Archeworks' new codirectors see Chicago as a model for future cities.
A sleek head-mounted pointer enables cerebral palsy patients to use a computer keyboard or a motorized wheelchair. A prosthetic leg becomes a lovable animated character named Mobi in a video game that teaches kids about disabilities. Such unusual projects are the norm for Archeworks, the Chicago alternative design school that holds its annual benefit at the Notebaert Nature Museum Friday 9.
Archeworks was founded in 1993 by two pillars of the Chicago design community: Stanley Tigerman, 77, a principal of Tigerman McCurry Architects (whose projects include the new Pacific Garden Mission at 1458 S Canal Street) and Eva Maddox, 64, a principal of Perkins & Will | Eva Maddox Branded Environments. The one-year graduate program occupied the basement of a South Loop loft building until 1997, when it moved to its current River North home (designed by Tigerman) at 625 N Kingsbury Street.
From the outset, Maddox and Tigerman intended Archeworks to serve people who rarely get access to designers’ services. Classes—which are capped at 24 students—have developed dozens of prototype solutions to problems in health care, education and Chicago communities.
Last January, Maddox and Tigerman announced that a new pair of codirectors would take over in the fall: Sarah Dunn, 40, and Martin Felsen, 39, partners in the Bridgeport-based architectural firm UrbanLab, which they founded in 2000. (Dunn, an assistant professor at UIC, and Felsen, an associate studio professor at IIT, both received their master’s degrees from Columbia University’s Graduate School of Architecture, Planning and Preservation.) Maddox and Tigerman invited the husband-and-wife team to codirect after Dunn and Felsen facilitated an Archeworks project that envisioned how the Museum of Science and Industry could become a “zero-waste” facility by 2012.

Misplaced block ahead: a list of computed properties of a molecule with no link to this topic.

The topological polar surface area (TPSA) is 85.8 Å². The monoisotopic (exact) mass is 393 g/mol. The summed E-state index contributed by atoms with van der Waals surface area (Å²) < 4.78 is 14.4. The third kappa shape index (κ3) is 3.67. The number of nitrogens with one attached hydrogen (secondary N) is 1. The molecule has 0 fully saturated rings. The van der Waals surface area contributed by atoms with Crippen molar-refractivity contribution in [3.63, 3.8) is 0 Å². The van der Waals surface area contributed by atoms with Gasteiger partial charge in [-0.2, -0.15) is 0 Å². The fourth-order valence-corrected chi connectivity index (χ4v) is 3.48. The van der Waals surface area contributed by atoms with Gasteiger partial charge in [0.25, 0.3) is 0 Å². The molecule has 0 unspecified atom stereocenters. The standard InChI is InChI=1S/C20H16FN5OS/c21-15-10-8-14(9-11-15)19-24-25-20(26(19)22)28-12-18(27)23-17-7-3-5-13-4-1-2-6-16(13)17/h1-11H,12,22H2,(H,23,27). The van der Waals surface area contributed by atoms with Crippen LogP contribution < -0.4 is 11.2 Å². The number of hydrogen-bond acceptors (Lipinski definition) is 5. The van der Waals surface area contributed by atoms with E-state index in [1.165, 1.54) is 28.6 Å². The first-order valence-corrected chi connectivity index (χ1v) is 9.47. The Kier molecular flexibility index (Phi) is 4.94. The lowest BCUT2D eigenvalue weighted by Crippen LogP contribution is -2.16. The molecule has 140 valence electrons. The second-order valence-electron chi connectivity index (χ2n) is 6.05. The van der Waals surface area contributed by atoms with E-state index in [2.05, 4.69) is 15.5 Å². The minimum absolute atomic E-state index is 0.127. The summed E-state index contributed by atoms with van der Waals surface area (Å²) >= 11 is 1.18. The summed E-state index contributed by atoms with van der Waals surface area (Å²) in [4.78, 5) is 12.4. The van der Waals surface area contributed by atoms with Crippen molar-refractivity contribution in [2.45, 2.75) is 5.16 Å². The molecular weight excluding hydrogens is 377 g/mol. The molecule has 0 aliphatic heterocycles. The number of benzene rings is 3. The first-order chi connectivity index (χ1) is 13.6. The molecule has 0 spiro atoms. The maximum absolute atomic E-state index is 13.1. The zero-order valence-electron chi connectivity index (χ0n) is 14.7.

Felsen says he and Dunn will not change Archeworks’ mission of social responsibility, but they are shifting the institution’s focus to “the future of cities,” which is their own firm’s expertise. (To see some of their research, visit chil.us or sprawlcity.us.) In 2007, UrbanLab won the History Channel’s national “City of the Future” design competition with a model of 22nd-century Chicago that suggested the city could treat and recycle all of its wastewater without using chemicals. Not surprisingly, an Archeworks water project tops the new codirectors’ agenda.
“A lot of people are saying that in 20 or 30 years, water will be the next oil, the next resource that everyone is fighting over,” explains Felsen. “Chicago is adjacent to 20 percent of the whole Earth’s freshwater supply.” But the city is wasting Lake Michigan, he adds, letting its water become polluted and sending it down the Mississippi River instead of replenishing it. Archeworks students will collaborate with the mayor’s office, Chicago’s departments of Environment and Transportation, the Field Museum, the Illinois Humanities Council, IIT and other institutions to study how Chicago could use its invaluable resource more efficiently.
Archeworks attracts not only architects and designers, but individuals with backgrounds in the liberal arts, business and other fields. With annual tuition for the program a not-insignificant $6,200, one wonders what students will do with their nonaccredited degrees. “Archeworks isn’t trying to make designers,” Felsen says. Instead, the program empowers “people who want to make some kind of difference in Chicago and the world” to make careers out of improving their environment. And Archeworks is perfectly situated to study the impact of our unsustainable levels of energy and resource consumption, Felsen concludes. Chicago’s active downtown core and close-knit, walkable neighborhoods make the city an ideal laboratory for “how we will live when we can no longer live the way we do now.”
For more information about Archeworks, call 312-867-7254 or visit archeworks.org.